When he read that chapter aloud at a writers' conference, novelist Robert Stone got to his feet, McEwan recalls, "and gave the most moving speech. He was sort of trembling with emotion, and said, 'Why do writers always have to think of the worst thing? What is it that impells us to be thinking up the worst case?' It's an unanswerable question that now echoes in my mind all the time.

"My clumsy answer is, if you want to establish what you think is positive or good or optimistic in life, the realistic way to do it is accept that the world is a very threatening and threatened place. Then you superimpose on that darkness whatever very fragile, positive thing you can put your hands on and honestly say is true."

More from Mencken

AN UNPUBLISHED work by H.L. Mencken will be issued early next year under a catchy title: The Editor, the Bluenose and the Prostitute: H.L. Mencken's History of the "Hatrack" Censorship Case. "I figure that alone will make it sell 10,000 copies," says Mencken scholar Carl Bode, the book's editor and the source of the title. Roberts Rinehart of Boulder, Colo., is the publisher of Hatrack, which was written in 1937 and describes the controversy over the publication 11 years earlier in Mencken's American Mercury of an article about a Missouri prostitute.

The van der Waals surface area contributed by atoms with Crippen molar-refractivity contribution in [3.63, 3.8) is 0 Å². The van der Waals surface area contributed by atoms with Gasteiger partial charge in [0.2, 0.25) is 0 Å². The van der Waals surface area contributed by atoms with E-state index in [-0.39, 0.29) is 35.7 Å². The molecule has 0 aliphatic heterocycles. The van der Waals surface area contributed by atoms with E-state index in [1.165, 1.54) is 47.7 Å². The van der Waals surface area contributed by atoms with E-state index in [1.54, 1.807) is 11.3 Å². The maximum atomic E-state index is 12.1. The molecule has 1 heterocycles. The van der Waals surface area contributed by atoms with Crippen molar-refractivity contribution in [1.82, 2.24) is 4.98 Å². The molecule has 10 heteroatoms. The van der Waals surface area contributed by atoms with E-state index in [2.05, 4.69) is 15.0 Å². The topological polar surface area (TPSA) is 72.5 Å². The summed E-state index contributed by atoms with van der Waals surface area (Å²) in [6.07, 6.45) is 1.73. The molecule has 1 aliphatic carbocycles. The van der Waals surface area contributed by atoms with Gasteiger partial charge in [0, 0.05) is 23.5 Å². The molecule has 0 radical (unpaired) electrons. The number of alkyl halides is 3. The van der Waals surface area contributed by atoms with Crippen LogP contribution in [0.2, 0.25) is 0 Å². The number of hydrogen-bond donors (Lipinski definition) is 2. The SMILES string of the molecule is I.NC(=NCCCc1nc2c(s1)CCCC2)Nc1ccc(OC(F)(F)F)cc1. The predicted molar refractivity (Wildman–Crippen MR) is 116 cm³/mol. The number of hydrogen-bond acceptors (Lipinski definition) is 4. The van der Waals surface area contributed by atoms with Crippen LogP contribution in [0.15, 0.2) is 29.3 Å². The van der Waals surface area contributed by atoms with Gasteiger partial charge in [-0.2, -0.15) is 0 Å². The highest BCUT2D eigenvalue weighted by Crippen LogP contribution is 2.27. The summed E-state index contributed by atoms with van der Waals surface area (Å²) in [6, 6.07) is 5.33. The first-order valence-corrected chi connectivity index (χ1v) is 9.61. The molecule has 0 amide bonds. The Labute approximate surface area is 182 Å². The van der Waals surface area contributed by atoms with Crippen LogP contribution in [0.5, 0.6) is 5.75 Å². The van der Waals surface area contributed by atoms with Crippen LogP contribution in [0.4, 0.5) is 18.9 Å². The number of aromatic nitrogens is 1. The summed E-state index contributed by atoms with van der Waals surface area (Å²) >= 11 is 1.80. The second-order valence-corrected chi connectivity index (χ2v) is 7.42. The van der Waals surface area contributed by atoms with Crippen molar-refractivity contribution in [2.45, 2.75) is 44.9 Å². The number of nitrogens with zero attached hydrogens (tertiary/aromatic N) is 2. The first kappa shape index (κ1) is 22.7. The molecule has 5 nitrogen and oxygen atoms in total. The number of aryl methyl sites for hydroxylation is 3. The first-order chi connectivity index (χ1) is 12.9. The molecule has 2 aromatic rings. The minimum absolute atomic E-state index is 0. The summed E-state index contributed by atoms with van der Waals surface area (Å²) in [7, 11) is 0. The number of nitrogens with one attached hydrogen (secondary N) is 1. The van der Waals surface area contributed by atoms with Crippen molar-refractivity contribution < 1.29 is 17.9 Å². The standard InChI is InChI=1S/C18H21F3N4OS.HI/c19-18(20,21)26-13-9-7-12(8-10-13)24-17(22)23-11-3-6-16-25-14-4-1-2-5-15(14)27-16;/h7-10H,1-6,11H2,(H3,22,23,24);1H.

"Hatrack" was the prostitute's nickname. The "bluenose" of the title was J. Frank Chase, the force behind the puritanical Watch and Ward Society. Chase had Mencken arrested in Boston for selling obscene literature. Luckily, the editor got a judge who actually read the magazine, and was impressed enough to dismiss the charge.

In the context of Mencken's work, Bode doesn't see Hatrack as being particularly important, which could be one reason it was never published. "What distinguishes this was that it is probably a unique example of Mencken writing an historical narrative," the editor says. "He was attempting to be more or less objective, and in that sense it isn't typical." And he has another reason why the work has significance today: "It's a contribution to the history of American censorship -- a battle that is still going on."

Pet Projects